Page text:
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She wondered how she had dropped from 8 to 5 to 3 and now 0.3%, yet she had traversed the whole country hunting for votes. Karua added that she may have fallen out with the pollsters after she started advocating for the revelation of opinion poll sponsors. She however regretted that the research companies had found a way around this, by claiming that they sponsor the polls themselves. Karua however read mischief in this, by adding that it made no business sense for the companies to sponsor polls, and that it was in fact her competitors who were paying for them.
Careful not to give names on National TV, Karua said that two camps were sponsoring the polls, and that anyone can pinpoint who, by just looking at the results of the polls. She added that the sponsors make sure the opinion polls are released at a time that favours them.
Karua's sentiments can be interpreted to mean that CORD is sponsoring Infotrak while Jubilee is sponsoring Synovate.
Kenyans on social media have in the recent past, and especially after release of Infotrak opinion polls, tried to prove that the pollster is associated with Raila, or people from his tribe and therefore favouring him. This theory picked fire again, immediately the pollster released its results last week, where Raila led by 51% with Uhuru coming second at 39%.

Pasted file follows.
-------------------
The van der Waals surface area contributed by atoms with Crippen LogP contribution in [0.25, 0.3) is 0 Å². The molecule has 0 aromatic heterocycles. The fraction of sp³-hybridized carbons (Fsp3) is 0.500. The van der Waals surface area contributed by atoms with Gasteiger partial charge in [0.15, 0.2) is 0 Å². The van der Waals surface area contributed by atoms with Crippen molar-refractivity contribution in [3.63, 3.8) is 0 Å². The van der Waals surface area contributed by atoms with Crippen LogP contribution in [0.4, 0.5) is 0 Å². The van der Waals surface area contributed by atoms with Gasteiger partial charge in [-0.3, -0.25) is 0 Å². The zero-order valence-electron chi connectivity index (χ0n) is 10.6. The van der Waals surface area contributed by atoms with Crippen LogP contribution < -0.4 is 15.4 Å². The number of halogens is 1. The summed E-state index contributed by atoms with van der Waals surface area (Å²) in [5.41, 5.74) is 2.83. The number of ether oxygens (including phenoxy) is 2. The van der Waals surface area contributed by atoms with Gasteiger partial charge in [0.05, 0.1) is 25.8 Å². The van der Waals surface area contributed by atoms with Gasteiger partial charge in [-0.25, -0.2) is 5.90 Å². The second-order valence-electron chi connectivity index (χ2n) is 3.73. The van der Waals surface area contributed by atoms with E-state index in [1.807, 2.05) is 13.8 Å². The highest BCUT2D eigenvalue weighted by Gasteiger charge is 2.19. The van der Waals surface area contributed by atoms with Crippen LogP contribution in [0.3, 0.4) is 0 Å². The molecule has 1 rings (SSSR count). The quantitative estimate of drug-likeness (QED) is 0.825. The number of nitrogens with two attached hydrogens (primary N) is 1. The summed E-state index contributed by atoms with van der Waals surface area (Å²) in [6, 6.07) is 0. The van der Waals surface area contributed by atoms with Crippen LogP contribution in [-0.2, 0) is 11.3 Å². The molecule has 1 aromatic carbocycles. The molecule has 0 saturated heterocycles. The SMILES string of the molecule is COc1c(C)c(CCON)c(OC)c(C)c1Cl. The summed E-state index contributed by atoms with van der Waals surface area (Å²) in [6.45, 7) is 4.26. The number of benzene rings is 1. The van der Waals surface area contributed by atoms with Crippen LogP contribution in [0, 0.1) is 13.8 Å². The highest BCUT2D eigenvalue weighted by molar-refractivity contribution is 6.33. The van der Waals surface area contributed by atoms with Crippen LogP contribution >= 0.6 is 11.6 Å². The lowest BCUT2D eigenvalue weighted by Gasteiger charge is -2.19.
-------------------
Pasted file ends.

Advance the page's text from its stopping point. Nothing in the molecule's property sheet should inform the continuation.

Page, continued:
Synovate on the other hand has faced accusations that it has been favouring Uhuru Kenyatta over his competitors. For several months now, polls released by Synovate show Uhuru significantly narrowing the gap on Raila, with one released in November last year showing that Kenyatta would actually beat Raila in case of a runoff. That again did not go down well with Raila's supporters who saw it as a move by Kenyatta to influence the public 'fraudulently'. To make matters worse, Kenyatta, while responding to a journalist's question said that the opinion poll was good news to his camp as it showed they were gaining good ground. Many wondered why the Kenyatta who was all along anti opinion polls had changed tone.
Despite the lack of evidence, many Kenyans believe that Opinion polls are doctored to favour their sponsors. This is mainly due to the discrepancies from pollster to pollster. However, as one person said, politicians should use the opinion poll results as a tool, not a rule. Perhaps Karua is doing just that.